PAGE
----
While I’ve been away, a few things have practically shoved themselves down my throat to get my attention (or so it seems). In this case, it’s that shoes are everywhere in my little corner of the world. I know, this is obvious. There is no way to avoid this truth. At the same time, does anyone really notice unless they’ve decided to either pay more attention or stop wearing boots, sneakers, etc.? Now that I’ve taken the leap to wearing only minimalist Xero Shoes and going barefoot when and where I can, shoes are obvious to me.
During one of my walks while it was still snowing, I walked through some piled up snow. Naturally, my feet got COLD. The outside numbed and I ended up sitting down waiting for them to thaw back out and warm up. A runner passed me, then turned back and asked if I needed help. I told him no, but thank you very much. My feet were just cold from walking through the snow and I was thawing them out. He said he’d give me socks if he had any extras and continued on his way. I felt happy with the interaction and sat in the sun for a little while longer.
After my feet thawed, they were hot. They felt hot from the inside out, literally, and I touched them to make sure. Oh, yes, they were nice and toasty.
I continued on my way. By this point, my body had heated up from the inside out so I played with the snow as I walked, melting it and shaping it between my hands. I encountered a woman who was power walking. She moved her arms up and down and everything. We exchanged pleasantries, then she looked at my feet (clad in Xero Shoes) and exclaimed, “Aren’t your feet cold?!” I explained that they were when I started out but they’ve since warmed up. She shook her finger and told me to go get some shoes and socks, then passed me by while I simply smiled.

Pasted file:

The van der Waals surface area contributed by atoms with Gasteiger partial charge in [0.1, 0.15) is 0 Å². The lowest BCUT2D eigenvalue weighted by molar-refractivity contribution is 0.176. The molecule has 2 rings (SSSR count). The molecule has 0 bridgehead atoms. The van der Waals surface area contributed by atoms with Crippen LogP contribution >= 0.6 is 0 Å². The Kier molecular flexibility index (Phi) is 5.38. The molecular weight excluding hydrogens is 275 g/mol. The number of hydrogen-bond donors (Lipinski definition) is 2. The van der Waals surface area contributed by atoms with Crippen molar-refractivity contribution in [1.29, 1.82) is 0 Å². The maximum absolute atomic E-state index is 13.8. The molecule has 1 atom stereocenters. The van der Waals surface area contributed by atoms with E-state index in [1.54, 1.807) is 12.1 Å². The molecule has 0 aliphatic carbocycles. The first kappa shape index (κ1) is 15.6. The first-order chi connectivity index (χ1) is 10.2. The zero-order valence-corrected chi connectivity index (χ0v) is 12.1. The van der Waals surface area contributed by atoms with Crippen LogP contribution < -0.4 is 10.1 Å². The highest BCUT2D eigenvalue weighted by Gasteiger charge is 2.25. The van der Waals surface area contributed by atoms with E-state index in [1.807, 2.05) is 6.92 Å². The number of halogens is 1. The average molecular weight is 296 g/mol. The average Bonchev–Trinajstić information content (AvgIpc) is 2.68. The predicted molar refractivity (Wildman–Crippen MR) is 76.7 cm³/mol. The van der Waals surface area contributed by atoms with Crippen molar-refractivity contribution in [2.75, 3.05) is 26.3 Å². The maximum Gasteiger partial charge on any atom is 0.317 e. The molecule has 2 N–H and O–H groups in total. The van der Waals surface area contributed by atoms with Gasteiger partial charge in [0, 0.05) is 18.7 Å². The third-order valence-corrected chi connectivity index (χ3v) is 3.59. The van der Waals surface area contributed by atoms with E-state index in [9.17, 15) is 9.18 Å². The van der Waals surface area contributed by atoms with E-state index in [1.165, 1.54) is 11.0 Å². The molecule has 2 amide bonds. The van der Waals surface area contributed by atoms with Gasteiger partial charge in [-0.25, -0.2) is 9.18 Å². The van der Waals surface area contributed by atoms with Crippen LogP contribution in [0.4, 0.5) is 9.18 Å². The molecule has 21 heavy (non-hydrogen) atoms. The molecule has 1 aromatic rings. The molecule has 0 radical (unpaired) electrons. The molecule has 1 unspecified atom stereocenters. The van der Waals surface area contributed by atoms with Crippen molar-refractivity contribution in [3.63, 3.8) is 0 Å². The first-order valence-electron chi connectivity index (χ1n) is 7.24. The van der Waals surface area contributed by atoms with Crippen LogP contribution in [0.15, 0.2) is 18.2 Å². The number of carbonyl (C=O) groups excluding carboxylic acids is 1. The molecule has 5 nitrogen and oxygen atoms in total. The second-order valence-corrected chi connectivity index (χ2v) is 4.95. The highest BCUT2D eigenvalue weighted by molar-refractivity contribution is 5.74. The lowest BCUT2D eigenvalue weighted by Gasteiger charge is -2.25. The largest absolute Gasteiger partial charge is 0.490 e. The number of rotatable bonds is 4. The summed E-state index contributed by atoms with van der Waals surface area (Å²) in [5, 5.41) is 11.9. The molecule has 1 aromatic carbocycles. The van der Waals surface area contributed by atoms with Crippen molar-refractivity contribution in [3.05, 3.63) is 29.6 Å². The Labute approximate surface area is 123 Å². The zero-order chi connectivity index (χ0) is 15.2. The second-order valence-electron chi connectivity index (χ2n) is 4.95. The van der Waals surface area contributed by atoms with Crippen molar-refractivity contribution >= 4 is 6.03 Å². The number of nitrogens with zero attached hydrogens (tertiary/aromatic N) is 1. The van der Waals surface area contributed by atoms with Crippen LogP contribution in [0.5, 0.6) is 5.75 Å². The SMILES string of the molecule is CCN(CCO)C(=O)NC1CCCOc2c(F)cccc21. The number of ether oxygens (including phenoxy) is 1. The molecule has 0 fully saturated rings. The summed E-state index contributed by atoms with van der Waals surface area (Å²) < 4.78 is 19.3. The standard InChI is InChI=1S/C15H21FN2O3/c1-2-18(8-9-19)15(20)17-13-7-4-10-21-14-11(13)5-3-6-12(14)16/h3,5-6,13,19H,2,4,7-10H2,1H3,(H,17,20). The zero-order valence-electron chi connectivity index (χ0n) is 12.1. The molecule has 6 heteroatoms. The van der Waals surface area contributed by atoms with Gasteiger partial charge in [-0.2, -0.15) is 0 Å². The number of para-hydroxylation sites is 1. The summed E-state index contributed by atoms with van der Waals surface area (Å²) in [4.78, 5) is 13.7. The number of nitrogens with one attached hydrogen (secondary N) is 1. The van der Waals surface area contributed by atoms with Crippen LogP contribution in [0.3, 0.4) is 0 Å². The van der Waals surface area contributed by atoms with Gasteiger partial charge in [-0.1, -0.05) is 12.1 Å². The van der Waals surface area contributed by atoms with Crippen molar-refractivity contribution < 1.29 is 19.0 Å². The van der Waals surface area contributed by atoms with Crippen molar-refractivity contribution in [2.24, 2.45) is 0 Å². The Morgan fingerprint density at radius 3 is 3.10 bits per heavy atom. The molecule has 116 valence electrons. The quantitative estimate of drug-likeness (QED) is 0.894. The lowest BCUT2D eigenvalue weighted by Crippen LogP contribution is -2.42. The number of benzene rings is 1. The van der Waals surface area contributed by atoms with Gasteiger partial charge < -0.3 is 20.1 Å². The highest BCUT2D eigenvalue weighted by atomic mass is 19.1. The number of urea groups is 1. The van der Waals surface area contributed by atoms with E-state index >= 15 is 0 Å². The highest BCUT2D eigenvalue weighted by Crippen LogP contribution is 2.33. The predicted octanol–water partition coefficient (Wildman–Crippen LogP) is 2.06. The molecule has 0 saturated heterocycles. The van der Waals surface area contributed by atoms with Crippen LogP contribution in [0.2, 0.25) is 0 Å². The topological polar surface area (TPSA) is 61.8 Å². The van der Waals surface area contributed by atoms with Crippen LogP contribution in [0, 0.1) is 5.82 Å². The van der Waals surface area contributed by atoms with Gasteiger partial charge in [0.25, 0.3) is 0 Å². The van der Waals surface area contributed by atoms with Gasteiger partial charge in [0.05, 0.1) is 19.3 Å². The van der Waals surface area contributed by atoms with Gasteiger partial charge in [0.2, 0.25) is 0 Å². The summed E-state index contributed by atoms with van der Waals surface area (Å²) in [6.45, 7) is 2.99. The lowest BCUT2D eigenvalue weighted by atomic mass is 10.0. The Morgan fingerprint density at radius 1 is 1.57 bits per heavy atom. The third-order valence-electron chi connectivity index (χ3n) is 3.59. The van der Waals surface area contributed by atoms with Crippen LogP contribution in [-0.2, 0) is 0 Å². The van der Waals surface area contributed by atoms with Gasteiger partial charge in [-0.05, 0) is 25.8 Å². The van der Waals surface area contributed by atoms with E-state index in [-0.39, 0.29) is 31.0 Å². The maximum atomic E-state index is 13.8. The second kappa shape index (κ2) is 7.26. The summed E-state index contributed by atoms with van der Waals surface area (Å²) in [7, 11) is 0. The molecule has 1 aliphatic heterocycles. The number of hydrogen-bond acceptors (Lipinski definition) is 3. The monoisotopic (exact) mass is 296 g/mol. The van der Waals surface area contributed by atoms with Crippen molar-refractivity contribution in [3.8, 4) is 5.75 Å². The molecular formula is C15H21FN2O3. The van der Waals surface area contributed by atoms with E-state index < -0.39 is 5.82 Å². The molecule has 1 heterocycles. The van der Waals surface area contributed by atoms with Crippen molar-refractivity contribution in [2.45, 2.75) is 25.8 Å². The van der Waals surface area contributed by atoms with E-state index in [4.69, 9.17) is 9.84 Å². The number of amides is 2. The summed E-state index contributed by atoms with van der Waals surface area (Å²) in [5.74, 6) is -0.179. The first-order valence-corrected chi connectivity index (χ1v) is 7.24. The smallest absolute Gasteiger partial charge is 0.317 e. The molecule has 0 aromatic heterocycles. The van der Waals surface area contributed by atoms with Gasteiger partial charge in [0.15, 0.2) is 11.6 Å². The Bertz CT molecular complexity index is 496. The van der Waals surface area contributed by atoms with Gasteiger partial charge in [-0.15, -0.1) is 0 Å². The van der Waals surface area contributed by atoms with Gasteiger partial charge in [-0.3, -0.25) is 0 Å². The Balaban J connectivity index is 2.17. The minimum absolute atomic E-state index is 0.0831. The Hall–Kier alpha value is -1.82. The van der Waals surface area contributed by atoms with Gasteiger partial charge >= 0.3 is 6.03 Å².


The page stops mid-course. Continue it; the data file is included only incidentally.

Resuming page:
Both of these people wore athletic shoes, and I wondered if they were cold. After all, they were both bundled up head to toe and moving as fast as they probably could. I was walking around wearing clothes that were more suited for warmer weather (jeans, a t-shirt under my hoodie, and sandals), but I felt pretty warm. I thought it was pretty presumptuous of one adult to tell another adult what to do, but figure it’s just part of the culture and unthinking tendency of people to think they know best – especially when one of said adults looks young. (I’m told I look a lot younger than I really am, which clashes with my preteen and teen years, when I looked older than I was. XD)
Then I’ve been noticing shoes in books, in movies, in TV shows. My fellow authors, for some reason, seem to enjoy writing about character preferences for shoes. It’s become something of an identity in American culture, and articles and books abound about what your shoes say about you as a person. Really?! People actually believe they can tell who someone is by what shoes they wear? That shows just how far this shoe addiction has become.
So there we have it. Shoes are everywhere, and it’s never been more obvious to me.